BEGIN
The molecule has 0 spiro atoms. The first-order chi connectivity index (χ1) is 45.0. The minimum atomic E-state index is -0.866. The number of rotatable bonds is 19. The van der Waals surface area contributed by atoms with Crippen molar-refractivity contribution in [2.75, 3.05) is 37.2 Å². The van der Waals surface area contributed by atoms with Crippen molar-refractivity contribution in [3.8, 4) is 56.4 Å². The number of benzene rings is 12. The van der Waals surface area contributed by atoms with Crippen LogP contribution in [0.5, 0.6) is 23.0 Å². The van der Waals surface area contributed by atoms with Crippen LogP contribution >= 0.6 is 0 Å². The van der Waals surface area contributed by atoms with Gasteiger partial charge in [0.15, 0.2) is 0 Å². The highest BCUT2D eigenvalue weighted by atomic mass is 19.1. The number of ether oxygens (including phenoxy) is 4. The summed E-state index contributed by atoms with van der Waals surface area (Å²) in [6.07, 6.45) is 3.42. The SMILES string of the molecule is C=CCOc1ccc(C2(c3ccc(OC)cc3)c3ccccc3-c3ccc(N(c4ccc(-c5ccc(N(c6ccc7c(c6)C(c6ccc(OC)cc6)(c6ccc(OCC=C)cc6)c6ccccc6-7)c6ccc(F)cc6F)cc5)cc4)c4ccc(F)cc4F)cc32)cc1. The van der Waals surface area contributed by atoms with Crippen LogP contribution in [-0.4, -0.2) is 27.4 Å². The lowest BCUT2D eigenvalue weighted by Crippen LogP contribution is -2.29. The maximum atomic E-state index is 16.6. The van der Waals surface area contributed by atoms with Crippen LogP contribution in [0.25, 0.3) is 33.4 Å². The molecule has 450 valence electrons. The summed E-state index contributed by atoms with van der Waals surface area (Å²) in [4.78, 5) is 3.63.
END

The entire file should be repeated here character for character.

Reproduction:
The molecule has 0 spiro atoms. The first-order chi connectivity index (χ1) is 45.0. The minimum atomic E-state index is -0.866. The number of rotatable bonds is 19. The van der Waals surface area contributed by atoms with Crippen molar-refractivity contribution in [2.75, 3.05) is 37.2 Å². The van der Waals surface area contributed by atoms with Crippen molar-refractivity contribution in [3.8, 4) is 56.4 Å². The number of benzene rings is 12. The van der Waals surface area contributed by atoms with Crippen LogP contribution in [0.5, 0.6) is 23.0 Å². The van der Waals surface area contributed by atoms with Crippen LogP contribution >= 0.6 is 0 Å². The van der Waals surface area contributed by atoms with Gasteiger partial charge in [0.15, 0.2) is 0 Å². The highest BCUT2D eigenvalue weighted by atomic mass is 19.1. The number of ether oxygens (including phenoxy) is 4. The summed E-state index contributed by atoms with van der Waals surface area (Å²) in [6.07, 6.45) is 3.42. The SMILES string of the molecule is C=CCOc1ccc(C2(c3ccc(OC)cc3)c3ccccc3-c3ccc(N(c4ccc(-c5ccc(N(c6ccc7c(c6)C(c6ccc(OC)cc6)(c6ccc(OCC=C)cc6)c6ccccc6-7)c6ccc(F)cc6F)cc5)cc4)c4ccc(F)cc4F)cc32)cc1. The van der Waals surface area contributed by atoms with Crippen LogP contribution in [-0.4, -0.2) is 27.4 Å². The lowest BCUT2D eigenvalue weighted by Crippen LogP contribution is -2.29. The maximum atomic E-state index is 16.6. The van der Waals surface area contributed by atoms with Crippen LogP contribution in [0.25, 0.3) is 33.4 Å². The molecule has 450 valence electrons. The summed E-state index contributed by atoms with van der Waals surface area (Å²) in [4.78, 5) is 3.63.